Sexual Abuse - Sibling
- In the name of trust and charity
- Sibling Abuse
- The Effects of a False Allegation of Child Sexual Abuse on an Intact Middle Class Family
- The warning signs of incest: What parents can do to stop sexual abuse in the family
- Separated siblings put pieces back together after 52 years
- Rejected for adoption, some end up on the streets
By: Dorothy M. Neddermeyer, PhD
What is sibling sexual abuse? Like all forms of sexual abuse, sibling sexual abuse is an abuse of power. If a more powerful or stronger sibling, bribes or threatens a weaker sibling to engage in sexual activity—albeit the aggressor might be younger—it is sexual abuse. It is abuse because it does not take into consideration the needs or wishes of the victim; rather, it meets the needs of the other person at the victim's expense.
"Incest is both sexual abuse and an abuse of power. It is violence that does not require force. Another is using the victim, treating them in a way that they do not want or in a way that is not appropriate by a person with whom a different relationship is required. It is abuse because it does not take into consideration the needs or wishes of the child; rather, it meets the needs of the other person at the child's expense. If the experience has sexual meaning for another person, in lieu of a nurturing purpose for the benefit of the child, it is abuse. If it is unwanted or inappropriate for her age or the relationship, it is abuse. Incest [sexual abuse] can occur through words, sounds, or even exposure of the child to sights or acts that are sexual but do not involve her. If she is forced to see what she does not want to see, for instance, by an exhibitionist, it is abuse. If a child is forced into an experience that is sexual in content or overtone that is abuse. As long as the child is induced into sexual activity with someone who is in a position of greater power, whether that power is derived through the perpetrator’s age, size, status, or relationship, the act is abusive. A child who cannot refuse, or who believes she or he cannot refuse, is a child who has been violated." (E. Sue Blume, Secret Survivors).
The aggressor usually reinforces the sibling trust of the targeted victim, and then violates that trust in order to commit the abuse. The aggressor may use force, the threat of force, bribery, the offer of special attention, or a gift to make the victim keep the abuse secret.
In sibling sexual abuse, the victim and the abuser are siblings, half-siblings, step-siblings or siblings by adoption. As in other forms of sexual abuse, sibling sexual abuse does not involve sexual touching. The aggressor may force two or more children to engage in sexual activity with one another. The aggressor may force the siblings to watch sexual activity or pornographic videos. The aggressor may also abuse them repeatedly watching them dress, shower or using the toilet.
As in any sexual abuse by a family member sibling sexual abuse is harmful for the following reasons:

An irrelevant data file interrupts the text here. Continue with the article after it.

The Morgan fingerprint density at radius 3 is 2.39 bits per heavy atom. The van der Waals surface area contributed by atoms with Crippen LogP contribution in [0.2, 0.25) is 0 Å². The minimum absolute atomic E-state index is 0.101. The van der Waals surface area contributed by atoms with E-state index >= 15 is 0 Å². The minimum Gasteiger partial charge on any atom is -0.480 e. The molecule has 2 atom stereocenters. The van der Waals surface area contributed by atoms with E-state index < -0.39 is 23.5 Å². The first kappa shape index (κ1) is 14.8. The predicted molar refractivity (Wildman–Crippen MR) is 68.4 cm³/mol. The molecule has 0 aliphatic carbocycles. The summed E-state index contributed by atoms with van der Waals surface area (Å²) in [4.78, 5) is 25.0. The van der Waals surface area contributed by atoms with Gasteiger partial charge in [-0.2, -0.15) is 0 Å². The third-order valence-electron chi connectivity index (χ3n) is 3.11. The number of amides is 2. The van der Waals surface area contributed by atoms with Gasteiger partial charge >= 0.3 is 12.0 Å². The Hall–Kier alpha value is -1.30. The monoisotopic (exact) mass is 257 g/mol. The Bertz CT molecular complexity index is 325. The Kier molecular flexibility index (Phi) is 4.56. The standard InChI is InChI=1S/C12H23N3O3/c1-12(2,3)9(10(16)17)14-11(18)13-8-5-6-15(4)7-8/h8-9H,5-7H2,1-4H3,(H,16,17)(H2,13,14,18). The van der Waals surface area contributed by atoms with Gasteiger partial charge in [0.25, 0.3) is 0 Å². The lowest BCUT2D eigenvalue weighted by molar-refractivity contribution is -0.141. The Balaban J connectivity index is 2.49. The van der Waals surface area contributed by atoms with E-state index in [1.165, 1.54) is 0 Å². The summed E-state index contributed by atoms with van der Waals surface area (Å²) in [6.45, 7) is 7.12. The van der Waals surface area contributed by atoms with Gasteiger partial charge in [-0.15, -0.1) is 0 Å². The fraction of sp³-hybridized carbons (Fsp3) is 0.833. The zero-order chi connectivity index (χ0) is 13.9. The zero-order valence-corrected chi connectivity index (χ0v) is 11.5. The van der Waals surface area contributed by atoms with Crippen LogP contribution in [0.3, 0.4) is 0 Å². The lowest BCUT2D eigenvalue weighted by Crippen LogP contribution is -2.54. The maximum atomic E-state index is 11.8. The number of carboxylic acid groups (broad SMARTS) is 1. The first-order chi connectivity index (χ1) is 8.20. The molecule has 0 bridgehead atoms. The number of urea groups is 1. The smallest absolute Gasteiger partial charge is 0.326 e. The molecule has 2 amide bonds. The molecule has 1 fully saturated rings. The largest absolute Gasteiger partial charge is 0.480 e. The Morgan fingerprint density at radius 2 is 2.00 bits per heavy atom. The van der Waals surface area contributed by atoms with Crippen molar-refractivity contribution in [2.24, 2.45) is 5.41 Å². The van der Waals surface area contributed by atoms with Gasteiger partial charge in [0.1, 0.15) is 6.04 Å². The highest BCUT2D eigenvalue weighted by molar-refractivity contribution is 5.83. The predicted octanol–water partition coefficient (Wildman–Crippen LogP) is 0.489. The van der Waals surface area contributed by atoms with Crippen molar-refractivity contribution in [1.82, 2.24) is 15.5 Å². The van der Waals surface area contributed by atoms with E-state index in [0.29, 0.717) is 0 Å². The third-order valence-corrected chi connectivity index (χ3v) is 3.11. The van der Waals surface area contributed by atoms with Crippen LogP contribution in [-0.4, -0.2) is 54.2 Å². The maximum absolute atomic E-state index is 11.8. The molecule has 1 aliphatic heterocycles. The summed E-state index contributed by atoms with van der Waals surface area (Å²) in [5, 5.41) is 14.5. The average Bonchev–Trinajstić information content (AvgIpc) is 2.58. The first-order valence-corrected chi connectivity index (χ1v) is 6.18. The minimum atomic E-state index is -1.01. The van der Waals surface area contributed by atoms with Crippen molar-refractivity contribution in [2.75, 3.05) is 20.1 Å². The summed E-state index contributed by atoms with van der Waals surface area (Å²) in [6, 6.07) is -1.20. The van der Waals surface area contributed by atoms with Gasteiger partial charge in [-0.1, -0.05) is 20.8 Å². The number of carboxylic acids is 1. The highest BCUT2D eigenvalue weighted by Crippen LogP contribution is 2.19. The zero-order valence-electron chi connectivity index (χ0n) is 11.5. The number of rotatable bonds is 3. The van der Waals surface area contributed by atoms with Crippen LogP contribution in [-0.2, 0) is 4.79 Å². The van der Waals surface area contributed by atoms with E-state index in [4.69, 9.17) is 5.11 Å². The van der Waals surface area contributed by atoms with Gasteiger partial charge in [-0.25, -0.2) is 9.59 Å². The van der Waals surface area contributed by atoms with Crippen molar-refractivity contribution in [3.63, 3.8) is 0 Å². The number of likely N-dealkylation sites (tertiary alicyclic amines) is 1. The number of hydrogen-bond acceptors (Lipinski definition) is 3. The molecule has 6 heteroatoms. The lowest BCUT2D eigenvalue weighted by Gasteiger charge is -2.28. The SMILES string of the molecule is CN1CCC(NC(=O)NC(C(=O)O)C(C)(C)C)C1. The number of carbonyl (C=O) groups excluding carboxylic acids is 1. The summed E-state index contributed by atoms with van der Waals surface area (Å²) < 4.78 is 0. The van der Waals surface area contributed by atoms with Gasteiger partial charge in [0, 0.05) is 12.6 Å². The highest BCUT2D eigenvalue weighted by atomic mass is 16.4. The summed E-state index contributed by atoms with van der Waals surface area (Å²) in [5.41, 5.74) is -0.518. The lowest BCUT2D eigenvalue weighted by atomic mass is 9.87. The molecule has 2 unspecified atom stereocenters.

• The victim feels pressured and trapped by the abuser. This pressure includes bribes, sexual stimulation or physical force. Self-esteem is impacted immeasurably.
• The victim feels betrayed, because someone they expect to love and care for them is harming them in the worst way possible. In addition, because children inherently believe a parent will protect them from all harm, and when they are harmed by a sibling, the victim feels betrayed twice—once by his/her sibling and by their parents. They might even believe that the parents think the abuse is acceptable—further adding to the emotional harm.
• The victim may feel responsible, bad or dirty—thus engendering feelings of guilt, shame and humiliation about their body, sexuality and personhood.
• Sibling abuse causes more damage than abuse by a stranger. This is because children are dependent for years on their families and on parents to keep them safe. Studies of convicted teenage sexual abuse offenders show that the sibling offenders commit more serious abuse over a longer period of time than other teenage offenders. This is so because the victims—brothers or sisters—are readily available, they are available for longer periods and the aggressors are protected by the enforced secrecy.
If you know or suspect that one of your children is being sexually abused by a sibling, you need to make an intervention by contact a professional who specializes in sexual abuse prevention and recovery. If you allow the abuse and secrecy to continue, because you think, ‘all children experiment sexually,’ or ‘it is just a phase, they will grow out of it,’ you are no less responsible for the outcome of the sibling sexual abuse than the sibling aggressor. Thus, the damage is on-going rather than short lived. Furthermore, by making an intervention, you are clearly and emphatically stating the behavior is unacceptable and both children are given an opportunity to heal.
The majority of sibling sexual abuse is initiated because of a trauma the aggressor has experienced—and it is generally their own sexual abuse—albeit you may be unaware.